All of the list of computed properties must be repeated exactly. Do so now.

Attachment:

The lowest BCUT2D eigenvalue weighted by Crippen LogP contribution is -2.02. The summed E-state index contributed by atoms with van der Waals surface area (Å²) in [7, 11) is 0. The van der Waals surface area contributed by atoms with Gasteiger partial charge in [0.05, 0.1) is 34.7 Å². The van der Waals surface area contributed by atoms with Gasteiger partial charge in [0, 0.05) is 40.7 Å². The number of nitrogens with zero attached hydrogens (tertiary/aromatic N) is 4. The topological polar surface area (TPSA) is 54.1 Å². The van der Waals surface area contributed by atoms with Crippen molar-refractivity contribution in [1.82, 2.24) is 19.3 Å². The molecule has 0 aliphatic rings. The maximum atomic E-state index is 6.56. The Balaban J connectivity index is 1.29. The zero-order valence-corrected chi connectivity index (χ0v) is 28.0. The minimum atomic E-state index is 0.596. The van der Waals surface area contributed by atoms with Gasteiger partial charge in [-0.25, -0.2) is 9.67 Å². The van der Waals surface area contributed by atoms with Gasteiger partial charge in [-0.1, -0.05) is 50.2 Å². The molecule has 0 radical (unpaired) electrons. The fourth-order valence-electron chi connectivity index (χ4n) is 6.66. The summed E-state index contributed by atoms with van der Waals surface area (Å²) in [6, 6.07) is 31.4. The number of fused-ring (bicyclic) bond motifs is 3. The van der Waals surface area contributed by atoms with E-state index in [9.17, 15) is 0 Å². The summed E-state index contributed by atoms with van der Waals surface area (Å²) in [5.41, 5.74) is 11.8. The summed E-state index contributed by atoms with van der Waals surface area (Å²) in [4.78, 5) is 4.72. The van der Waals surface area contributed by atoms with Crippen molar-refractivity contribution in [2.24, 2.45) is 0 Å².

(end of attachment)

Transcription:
The lowest BCUT2D eigenvalue weighted by Crippen LogP contribution is -2.02. The summed E-state index contributed by atoms with van der Waals surface area (Å²) in [7, 11) is 0. The van der Waals surface area contributed by atoms with Gasteiger partial charge in [0.05, 0.1) is 34.7 Å². The van der Waals surface area contributed by atoms with Gasteiger partial charge in [0, 0.05) is 40.7 Å². The number of nitrogens with zero attached hydrogens (tertiary/aromatic N) is 4. The topological polar surface area (TPSA) is 54.1 Å². The van der Waals surface area contributed by atoms with Crippen molar-refractivity contribution in [1.82, 2.24) is 19.3 Å². The molecule has 0 aliphatic rings. The maximum atomic E-state index is 6.56. The Balaban J connectivity index is 1.29. The zero-order valence-corrected chi connectivity index (χ0v) is 28.0. The minimum atomic E-state index is 0.596. The van der Waals surface area contributed by atoms with Gasteiger partial charge in [-0.25, -0.2) is 9.67 Å². The van der Waals surface area contributed by atoms with Gasteiger partial charge in [-0.1, -0.05) is 50.2 Å². The molecule has 0 radical (unpaired) electrons. The fourth-order valence-electron chi connectivity index (χ4n) is 6.66. The summed E-state index contributed by atoms with van der Waals surface area (Å²) in [6, 6.07) is 31.4. The number of fused-ring (bicyclic) bond motifs is 3. The van der Waals surface area contributed by atoms with E-state index in [9.17, 15) is 0 Å². The summed E-state index contributed by atoms with van der Waals surface area (Å²) in [5.41, 5.74) is 11.8. The summed E-state index contributed by atoms with van der Waals surface area (Å²) in [4.78, 5) is 4.72. The van der Waals surface area contributed by atoms with Crippen molar-refractivity contribution in [2.24, 2.45) is 0 Å².